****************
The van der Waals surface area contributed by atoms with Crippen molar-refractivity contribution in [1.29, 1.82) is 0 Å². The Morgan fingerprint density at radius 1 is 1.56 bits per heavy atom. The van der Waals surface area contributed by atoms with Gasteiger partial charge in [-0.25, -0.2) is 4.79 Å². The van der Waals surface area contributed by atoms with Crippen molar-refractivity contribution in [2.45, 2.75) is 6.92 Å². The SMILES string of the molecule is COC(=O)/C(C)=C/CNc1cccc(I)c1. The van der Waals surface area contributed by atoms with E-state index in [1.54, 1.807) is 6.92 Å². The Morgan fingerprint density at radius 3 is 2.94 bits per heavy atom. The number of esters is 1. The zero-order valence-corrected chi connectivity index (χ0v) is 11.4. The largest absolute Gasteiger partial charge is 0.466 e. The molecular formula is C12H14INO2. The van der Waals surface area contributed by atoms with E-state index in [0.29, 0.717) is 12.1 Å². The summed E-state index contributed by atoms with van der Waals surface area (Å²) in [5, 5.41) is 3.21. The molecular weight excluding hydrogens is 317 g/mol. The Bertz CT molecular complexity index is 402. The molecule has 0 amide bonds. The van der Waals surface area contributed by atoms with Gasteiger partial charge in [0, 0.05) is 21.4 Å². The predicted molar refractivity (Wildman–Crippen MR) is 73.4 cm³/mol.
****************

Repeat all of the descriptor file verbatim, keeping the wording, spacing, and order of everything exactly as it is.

The van der Waals surface area contributed by atoms with Crippen molar-refractivity contribution in [1.29, 1.82) is 0 Å². The Morgan fingerprint density at radius 1 is 1.56 bits per heavy atom. The van der Waals surface area contributed by atoms with Gasteiger partial charge in [-0.25, -0.2) is 4.79 Å². The van der Waals surface area contributed by atoms with Crippen molar-refractivity contribution in [2.45, 2.75) is 6.92 Å². The SMILES string of the molecule is COC(=O)/C(C)=C/CNc1cccc(I)c1. The van der Waals surface area contributed by atoms with E-state index in [1.54, 1.807) is 6.92 Å². The Morgan fingerprint density at radius 3 is 2.94 bits per heavy atom. The number of esters is 1. The zero-order valence-corrected chi connectivity index (χ0v) is 11.4. The largest absolute Gasteiger partial charge is 0.466 e. The molecular formula is C12H14INO2. The van der Waals surface area contributed by atoms with E-state index in [0.29, 0.717) is 12.1 Å². The summed E-state index contributed by atoms with van der Waals surface area (Å²) in [5, 5.41) is 3.21. The molecular weight excluding hydrogens is 317 g/mol. The Bertz CT molecular complexity index is 402. The molecule has 0 amide bonds. The van der Waals surface area contributed by atoms with Gasteiger partial charge in [0, 0.05) is 21.4 Å². The predicted molar refractivity (Wildman–Crippen MR) is 73.4 cm³/mol.